If you want to save gear weight, but you’re not willing to give up the luxury and comfort of using an inflatable sleeping pad, try a torso-length one like the 47″ size “Short” Therm-a-Rest NeoAir XLite. Weighing 8 oz*, it weighs 4 oz less than the 12 oz, 72″ size “Regular” XLite. (Note: the weight of the short XLite can vary. I have one that weighs just 6.9 oz.) Both pads are otherwise identical with a 20″ width, they’re 2.5″ thick, and have an R-value of 3.2, making them suitable for three season use.
Specs at a Glance
- Therm-a-Rest NeoAir XLite
- Size: Short
- Dimensions: 20″ x 47″ x 2.5 (width x length x height)
- *Weight: 8 oz (6.9 oz actual) – weight varies, shop around and bring a scale
- Fabric: 30D High Tenacity ripstop nylon
- Number of breaths to inflate: 15
- Valve: Stick-valve
- Repair kit: included
A 47″ inch pad is almost 4 feet long, making it long enough to provide padding under your hips and torso. Your legs don’t need as much insulation as your core does and you’ll stay warm if you rest your feet and calves on top of your backpack and spare clothes. This is a common trick used by ultralight backpackers to reduce their gear weight. Hammockers do the same thing when they sleep with a half-length or three-quarters length underquilt in warmer weather because they don’t need extra insulation for their lower legs and feet, beyond the warmth provided by their top quilt or sleeping bag.
In addition to reduced weight, the 47″ torso-length XLite packs up significantly smaller that the 72″ long model, which is important if you’ve switched to a low volume 30L or 40L backpack for ultralight backpacking. When deflated, a short XLite packs virtually flat, making it easy to roll up and pack in a backpack.
Comparable Short Sleeping Pads
|Short Ultralight Sleeping Pads
|Therm-a-Rest NeoAir Xlite S
|Therm-a-Rest Prolite XS
|Therm-a-Rest ZLite Sol S
|Therm-a-Rest Ridgerest Sol S
|S2S Ultralight SI
A torso-length Therm-a-Rest XLite is almost identical to the longer 72″ XLite, by far the most popular backpacking sleeping pad today. It has a durable stick valve and it’s covered with a 30 denier high-tenacity ripstop nylon, which is thicker than most mainstream tent floors today.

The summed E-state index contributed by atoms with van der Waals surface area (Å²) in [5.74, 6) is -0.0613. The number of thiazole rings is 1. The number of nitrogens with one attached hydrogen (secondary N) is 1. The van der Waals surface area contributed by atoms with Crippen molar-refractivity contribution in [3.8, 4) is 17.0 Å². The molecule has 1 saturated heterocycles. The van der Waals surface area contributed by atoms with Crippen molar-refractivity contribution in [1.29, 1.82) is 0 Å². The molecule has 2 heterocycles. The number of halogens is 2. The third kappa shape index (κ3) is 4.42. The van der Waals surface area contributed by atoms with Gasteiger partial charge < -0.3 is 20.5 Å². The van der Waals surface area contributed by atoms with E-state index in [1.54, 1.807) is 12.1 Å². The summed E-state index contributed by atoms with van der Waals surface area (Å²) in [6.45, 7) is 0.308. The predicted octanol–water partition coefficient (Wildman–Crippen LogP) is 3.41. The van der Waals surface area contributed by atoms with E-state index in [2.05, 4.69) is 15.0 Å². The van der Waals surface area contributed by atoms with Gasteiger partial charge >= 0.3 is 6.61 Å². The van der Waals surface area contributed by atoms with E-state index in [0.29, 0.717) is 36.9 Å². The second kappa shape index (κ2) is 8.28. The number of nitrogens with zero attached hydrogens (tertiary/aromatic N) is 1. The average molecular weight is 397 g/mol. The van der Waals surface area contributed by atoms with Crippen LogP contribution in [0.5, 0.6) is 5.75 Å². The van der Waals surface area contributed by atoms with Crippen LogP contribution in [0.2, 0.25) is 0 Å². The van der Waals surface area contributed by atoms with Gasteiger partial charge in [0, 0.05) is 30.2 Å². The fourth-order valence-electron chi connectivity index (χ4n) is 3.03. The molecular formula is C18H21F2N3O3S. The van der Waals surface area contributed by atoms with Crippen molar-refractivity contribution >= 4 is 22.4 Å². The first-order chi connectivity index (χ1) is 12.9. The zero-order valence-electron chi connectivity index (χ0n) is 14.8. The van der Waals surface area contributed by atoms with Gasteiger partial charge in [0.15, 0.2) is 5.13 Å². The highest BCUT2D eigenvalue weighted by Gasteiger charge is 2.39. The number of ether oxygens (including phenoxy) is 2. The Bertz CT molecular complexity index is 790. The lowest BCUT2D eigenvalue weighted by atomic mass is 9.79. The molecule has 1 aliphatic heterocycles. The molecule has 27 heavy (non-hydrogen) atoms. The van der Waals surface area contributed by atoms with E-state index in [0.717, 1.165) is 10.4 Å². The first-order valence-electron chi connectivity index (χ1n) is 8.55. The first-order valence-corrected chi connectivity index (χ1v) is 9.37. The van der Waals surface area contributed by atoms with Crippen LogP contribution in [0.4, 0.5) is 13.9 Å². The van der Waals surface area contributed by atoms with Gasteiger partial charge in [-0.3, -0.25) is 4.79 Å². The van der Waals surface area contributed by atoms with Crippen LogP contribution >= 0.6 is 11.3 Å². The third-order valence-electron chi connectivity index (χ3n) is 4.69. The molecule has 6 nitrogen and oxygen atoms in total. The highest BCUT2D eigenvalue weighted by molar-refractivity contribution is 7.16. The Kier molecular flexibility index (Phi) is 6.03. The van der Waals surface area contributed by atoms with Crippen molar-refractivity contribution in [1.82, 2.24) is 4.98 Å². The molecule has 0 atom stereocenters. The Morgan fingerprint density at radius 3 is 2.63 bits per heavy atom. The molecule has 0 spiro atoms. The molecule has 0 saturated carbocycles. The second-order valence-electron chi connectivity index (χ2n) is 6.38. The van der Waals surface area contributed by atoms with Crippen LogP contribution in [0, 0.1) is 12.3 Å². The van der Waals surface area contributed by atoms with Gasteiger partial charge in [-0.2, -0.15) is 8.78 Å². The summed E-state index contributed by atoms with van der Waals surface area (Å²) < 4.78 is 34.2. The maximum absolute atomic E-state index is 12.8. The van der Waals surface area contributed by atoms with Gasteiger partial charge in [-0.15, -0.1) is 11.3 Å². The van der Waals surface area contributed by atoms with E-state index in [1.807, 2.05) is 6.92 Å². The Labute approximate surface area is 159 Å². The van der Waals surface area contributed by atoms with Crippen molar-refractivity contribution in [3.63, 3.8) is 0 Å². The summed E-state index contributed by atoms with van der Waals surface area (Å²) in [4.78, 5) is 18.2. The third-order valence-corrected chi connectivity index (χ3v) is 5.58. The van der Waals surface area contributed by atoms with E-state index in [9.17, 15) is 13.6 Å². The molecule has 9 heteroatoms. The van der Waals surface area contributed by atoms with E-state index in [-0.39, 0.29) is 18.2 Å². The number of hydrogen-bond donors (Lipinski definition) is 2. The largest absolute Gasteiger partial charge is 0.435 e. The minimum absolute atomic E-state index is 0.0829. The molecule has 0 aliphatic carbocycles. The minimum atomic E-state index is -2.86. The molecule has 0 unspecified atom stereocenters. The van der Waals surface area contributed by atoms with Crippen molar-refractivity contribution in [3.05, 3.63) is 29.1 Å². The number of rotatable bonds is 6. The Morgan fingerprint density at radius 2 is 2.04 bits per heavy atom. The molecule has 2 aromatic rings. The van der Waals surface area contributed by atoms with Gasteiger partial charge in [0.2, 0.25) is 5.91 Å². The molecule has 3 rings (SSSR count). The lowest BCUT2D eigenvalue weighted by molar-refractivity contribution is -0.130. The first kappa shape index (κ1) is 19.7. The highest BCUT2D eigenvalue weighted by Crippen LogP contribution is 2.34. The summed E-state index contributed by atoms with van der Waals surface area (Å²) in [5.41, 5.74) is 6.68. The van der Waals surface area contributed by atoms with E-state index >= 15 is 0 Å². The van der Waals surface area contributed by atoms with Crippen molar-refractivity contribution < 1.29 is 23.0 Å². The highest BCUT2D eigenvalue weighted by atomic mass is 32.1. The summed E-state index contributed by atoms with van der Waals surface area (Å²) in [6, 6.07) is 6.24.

The inside of the XLite has a honey-comb structure that traps your body heat, with a reflective coating inside to prevent heat loss to the ground.It’s also treated with an anti-fungal agent to prevent mold growth, which can result if you inflate an air mattress by blowing into it.
This latest, current version of the XLite (all models) is not as noisy as earlier models, which made a crinkly sound when you shifted your weight or rolled on the pad in your sleep. This was caused by the reflective film used inside the interior. I’ve never been bothered by that sound in all the years I’ve been using an XLite sleeping pad (since 2009) but when my head hits the hay on a backpacking trip, nothing can wake me up except the morning sun.
Sleeping on a inflatable pad like the short Therm-Rest XLite is not for everyone, but if a lightweight gear list is a priority, it’s a popular sleeping pad among thru-hikers, section hikers, and ultralight backpackers for that purpose.
The author received a sleeping pad for this review.SectionHiker is reader-supported. We only make money if you purchase a product through our affiliate links. Help us continue to test and write unsponsored and independent gear reviews, beginner FAQs, and free hiking guides.